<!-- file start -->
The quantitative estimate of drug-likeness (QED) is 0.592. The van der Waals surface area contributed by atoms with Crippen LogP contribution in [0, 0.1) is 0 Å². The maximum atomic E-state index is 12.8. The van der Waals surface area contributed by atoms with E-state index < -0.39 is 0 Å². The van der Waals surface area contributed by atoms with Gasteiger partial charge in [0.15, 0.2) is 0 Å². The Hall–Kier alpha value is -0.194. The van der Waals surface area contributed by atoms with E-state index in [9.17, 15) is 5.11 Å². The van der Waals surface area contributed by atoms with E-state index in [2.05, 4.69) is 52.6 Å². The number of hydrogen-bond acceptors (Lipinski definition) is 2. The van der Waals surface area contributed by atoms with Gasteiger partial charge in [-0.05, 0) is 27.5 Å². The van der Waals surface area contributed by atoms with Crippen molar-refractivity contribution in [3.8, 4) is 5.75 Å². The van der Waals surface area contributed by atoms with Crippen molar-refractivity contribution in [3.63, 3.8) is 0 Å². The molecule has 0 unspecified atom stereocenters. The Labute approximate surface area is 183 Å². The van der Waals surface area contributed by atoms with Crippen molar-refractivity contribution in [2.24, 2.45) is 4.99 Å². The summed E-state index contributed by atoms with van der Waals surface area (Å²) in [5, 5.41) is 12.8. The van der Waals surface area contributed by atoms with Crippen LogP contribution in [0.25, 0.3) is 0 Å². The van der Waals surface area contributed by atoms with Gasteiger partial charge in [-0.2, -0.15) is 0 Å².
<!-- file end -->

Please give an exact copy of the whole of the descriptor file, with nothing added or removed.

The quantitative estimate of drug-likeness (QED) is 0.592. The van der Waals surface area contributed by atoms with Crippen LogP contribution in [0, 0.1) is 0 Å². The maximum atomic E-state index is 12.8. The van der Waals surface area contributed by atoms with E-state index < -0.39 is 0 Å². The van der Waals surface area contributed by atoms with Gasteiger partial charge in [0.15, 0.2) is 0 Å². The Hall–Kier alpha value is -0.194. The van der Waals surface area contributed by atoms with E-state index in [9.17, 15) is 5.11 Å². The van der Waals surface area contributed by atoms with E-state index in [2.05, 4.69) is 52.6 Å². The number of hydrogen-bond acceptors (Lipinski definition) is 2. The van der Waals surface area contributed by atoms with Gasteiger partial charge in [-0.05, 0) is 27.5 Å². The van der Waals surface area contributed by atoms with Crippen molar-refractivity contribution in [3.8, 4) is 5.75 Å². The van der Waals surface area contributed by atoms with Crippen molar-refractivity contribution in [3.63, 3.8) is 0 Å². The molecule has 0 unspecified atom stereocenters. The Labute approximate surface area is 183 Å². The van der Waals surface area contributed by atoms with Crippen molar-refractivity contribution in [2.24, 2.45) is 4.99 Å². The summed E-state index contributed by atoms with van der Waals surface area (Å²) in [5, 5.41) is 12.8. The van der Waals surface area contributed by atoms with Crippen LogP contribution in [0.25, 0.3) is 0 Å². The van der Waals surface area contributed by atoms with Gasteiger partial charge in [-0.2, -0.15) is 0 Å².